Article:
Foreword Review — July / Aug 2011
For every great writer there need to be equally great readers. Jonathan Yardley may be just that, willing not only to read a work once, but also to re-read it seven or eight times. Yardley has been a columnist and book critic for the Washington Post since 1981. He is also the author of six books and winner of a Pulitzer Prize for distinguished criticism. His reviews of notable and neglected books appeared in a column called “Second Reading.” Idiosyncratic and wide-ranging, these reviews offer discussions of some well-loved books from the past. As “an ardent, constant reader” since the day he was old enough to read, he is unafraid to find merit in books that “the literati scorn.”
One of the great pleasures of reading Yardley is that he doesn’t pull his punches. He smacks J.D. Salinger and Ernest Hemingway around for having written “two of the worst” books in American literature, and finds Louis Armstrong “a remarkably talented writer” who “uses words like he strings notes together, artistically and vividly.” Yardley revisits books that meant the most to him, from the Hornblower saga to the letters of Flannery O’Connor, essays of Nora Ephron, and stories of Peter Taylor that have fallen into neglect or gone underappreciated for too long.
In fact, reading these reviews has a way of making you want to reach for the book to savor it again. Even when he dislikes a writer, Yardley manages to sound fair; the tone is always balanced and inclusive of the reader. In his review of A Moveable Feast, he moves from an autobiographical point of view (“I remember very well its publication in 1964″) to the editorial we (“Thus we find …”) to the neutral, objective tone of critic: “However one may feel about the literary style that emerged from this protracted period of self-discipline and self-denial, there can be no disputing the seriousness of Hemingway’s purpose or the dedication he brought to the task.”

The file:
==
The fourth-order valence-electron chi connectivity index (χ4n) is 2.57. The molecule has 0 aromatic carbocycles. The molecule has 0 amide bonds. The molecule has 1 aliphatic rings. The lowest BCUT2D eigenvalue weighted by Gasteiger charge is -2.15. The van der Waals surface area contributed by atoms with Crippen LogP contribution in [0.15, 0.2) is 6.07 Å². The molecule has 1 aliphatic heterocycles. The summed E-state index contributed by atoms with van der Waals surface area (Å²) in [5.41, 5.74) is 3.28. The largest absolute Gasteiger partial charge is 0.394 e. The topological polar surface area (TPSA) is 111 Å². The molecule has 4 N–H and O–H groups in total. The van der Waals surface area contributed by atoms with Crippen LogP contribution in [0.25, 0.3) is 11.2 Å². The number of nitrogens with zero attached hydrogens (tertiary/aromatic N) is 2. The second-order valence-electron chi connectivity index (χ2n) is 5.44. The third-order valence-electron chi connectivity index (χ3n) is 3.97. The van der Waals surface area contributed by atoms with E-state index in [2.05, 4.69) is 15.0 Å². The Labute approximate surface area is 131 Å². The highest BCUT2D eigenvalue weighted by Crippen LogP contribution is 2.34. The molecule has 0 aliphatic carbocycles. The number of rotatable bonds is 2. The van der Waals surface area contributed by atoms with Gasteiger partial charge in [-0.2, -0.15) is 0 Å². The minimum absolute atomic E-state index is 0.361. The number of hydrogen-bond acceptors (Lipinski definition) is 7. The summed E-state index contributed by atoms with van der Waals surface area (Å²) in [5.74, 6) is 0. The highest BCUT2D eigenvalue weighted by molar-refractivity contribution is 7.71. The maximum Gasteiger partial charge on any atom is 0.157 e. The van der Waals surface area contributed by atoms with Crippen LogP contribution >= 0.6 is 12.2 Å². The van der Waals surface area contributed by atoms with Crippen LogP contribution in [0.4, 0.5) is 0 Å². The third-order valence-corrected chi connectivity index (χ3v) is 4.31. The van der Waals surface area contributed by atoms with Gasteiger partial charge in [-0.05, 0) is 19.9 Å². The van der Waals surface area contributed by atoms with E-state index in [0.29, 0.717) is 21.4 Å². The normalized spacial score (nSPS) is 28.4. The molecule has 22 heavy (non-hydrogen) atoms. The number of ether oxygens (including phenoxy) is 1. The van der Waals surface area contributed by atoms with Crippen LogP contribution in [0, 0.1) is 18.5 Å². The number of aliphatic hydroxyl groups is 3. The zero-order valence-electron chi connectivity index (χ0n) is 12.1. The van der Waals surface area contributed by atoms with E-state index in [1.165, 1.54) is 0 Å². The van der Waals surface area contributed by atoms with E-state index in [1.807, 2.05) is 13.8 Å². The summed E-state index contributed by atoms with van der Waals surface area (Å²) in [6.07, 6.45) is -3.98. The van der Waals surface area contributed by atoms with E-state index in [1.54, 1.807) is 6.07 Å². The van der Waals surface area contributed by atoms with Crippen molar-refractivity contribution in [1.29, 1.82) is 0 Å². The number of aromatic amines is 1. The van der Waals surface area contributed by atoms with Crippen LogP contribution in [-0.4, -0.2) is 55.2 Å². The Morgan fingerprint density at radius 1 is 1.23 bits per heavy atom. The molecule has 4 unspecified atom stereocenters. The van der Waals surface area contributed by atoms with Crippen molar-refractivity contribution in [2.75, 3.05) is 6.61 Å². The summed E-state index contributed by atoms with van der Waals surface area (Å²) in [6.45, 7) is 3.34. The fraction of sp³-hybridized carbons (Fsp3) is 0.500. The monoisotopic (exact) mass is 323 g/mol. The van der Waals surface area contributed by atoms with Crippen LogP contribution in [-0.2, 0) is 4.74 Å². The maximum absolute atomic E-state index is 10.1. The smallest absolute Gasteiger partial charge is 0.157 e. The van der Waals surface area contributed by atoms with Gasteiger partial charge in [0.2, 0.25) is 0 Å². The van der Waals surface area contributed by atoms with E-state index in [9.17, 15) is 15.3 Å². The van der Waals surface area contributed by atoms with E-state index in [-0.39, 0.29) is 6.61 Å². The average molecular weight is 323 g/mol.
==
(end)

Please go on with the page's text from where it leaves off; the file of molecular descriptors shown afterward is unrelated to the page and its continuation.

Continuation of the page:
Taken together, these reviews read a little bit like a refresher course in Great Books. They will appeal to many book groups looking for a guide to their own selections. Yardley makes a strong case for why a book captivated him first and then why it’s held up over time. He often tries to set aside his modern, current impressions to see it the way contemporaries might have read a work, like The Great Gatsby, when it first came out. He also manages “to strike the right balance between story and self.”
Fans of the classics will find great enjoyment in revisiting them here. As Yardley says, “I aim to continue on myself, as the pleasures of these books have never dimmed for me.”